Even before I got accustomed to the iPhone X’s fundamental changes to the interaction model, I was convinced Apple had designed something better, not merely something different. Four years later, I suspect just about everyone reading this would agree. The Home button interaction is almost spectacularly simple, which was exactly the right design in the early years of the iPhone, when it sounded crazy that you could do everything from email to web browsing to calendaring to you-name-it, all on your phone, the little thing that goes in your pants pocket. So many features — infinite features, really — but no matter what you did, how deep into any app you got, you were one hardware button click away from going home, to a simple grid of app icons. The iPhone supported multitasking a few years into the Home button era, but it was an interaction model that felt naturally suited to doing one thing at a time. Do one thing, go back home, then do another thing or put the phone down. The iPhone X model is fluid and feels naturally suited to a mental model of flowing between multiple apps. It was a bold move to make a change so fundamental to a product so insanely popular, but clearly the right one. I won’t rehash more of this, as I’ll only repeat myself from my review of the 2020 iPhone SE.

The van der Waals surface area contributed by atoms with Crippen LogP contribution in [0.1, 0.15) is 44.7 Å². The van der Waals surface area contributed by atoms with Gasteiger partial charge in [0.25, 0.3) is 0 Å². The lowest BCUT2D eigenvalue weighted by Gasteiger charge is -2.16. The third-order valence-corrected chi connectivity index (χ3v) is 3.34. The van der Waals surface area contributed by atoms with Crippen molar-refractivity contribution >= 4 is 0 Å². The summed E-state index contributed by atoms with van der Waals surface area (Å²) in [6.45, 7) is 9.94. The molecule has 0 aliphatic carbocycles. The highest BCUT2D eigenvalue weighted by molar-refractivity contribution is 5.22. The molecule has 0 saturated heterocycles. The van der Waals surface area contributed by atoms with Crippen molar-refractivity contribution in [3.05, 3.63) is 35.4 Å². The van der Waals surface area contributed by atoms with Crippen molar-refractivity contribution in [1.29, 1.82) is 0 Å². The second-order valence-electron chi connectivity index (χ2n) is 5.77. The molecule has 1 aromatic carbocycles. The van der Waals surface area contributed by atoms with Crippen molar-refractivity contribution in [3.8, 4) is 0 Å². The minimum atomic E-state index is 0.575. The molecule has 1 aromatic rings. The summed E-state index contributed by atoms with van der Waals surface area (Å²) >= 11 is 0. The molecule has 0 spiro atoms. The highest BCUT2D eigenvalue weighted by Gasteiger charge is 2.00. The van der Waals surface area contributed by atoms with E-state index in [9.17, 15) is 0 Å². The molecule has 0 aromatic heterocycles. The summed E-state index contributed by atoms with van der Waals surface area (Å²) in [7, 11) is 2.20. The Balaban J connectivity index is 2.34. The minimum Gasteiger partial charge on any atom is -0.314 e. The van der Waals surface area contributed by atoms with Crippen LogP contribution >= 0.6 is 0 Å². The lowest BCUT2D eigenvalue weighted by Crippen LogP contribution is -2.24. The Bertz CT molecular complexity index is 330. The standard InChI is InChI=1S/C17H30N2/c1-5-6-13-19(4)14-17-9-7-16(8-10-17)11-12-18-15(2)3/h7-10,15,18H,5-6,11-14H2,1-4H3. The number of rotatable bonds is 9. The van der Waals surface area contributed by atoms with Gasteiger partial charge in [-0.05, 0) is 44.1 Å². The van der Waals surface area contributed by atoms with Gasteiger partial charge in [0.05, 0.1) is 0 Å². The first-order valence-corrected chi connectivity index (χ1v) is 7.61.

But here’s the thing: some people don’t like bold moves, even if they’re good. For some people — many of them, but make no mistake definitely not all, older — familiarity trumps all. The technotariat class may think it offensive or spiteful or just plain goofy that Apple’s entry model iPhone looks and feels half a decade old. It even still has just one frigging camera on the back, with a lens so unassuming it barely juts out. But that’s what many people want: a new iPhone that looks and works like the one they already know and understand and feel comfortable with.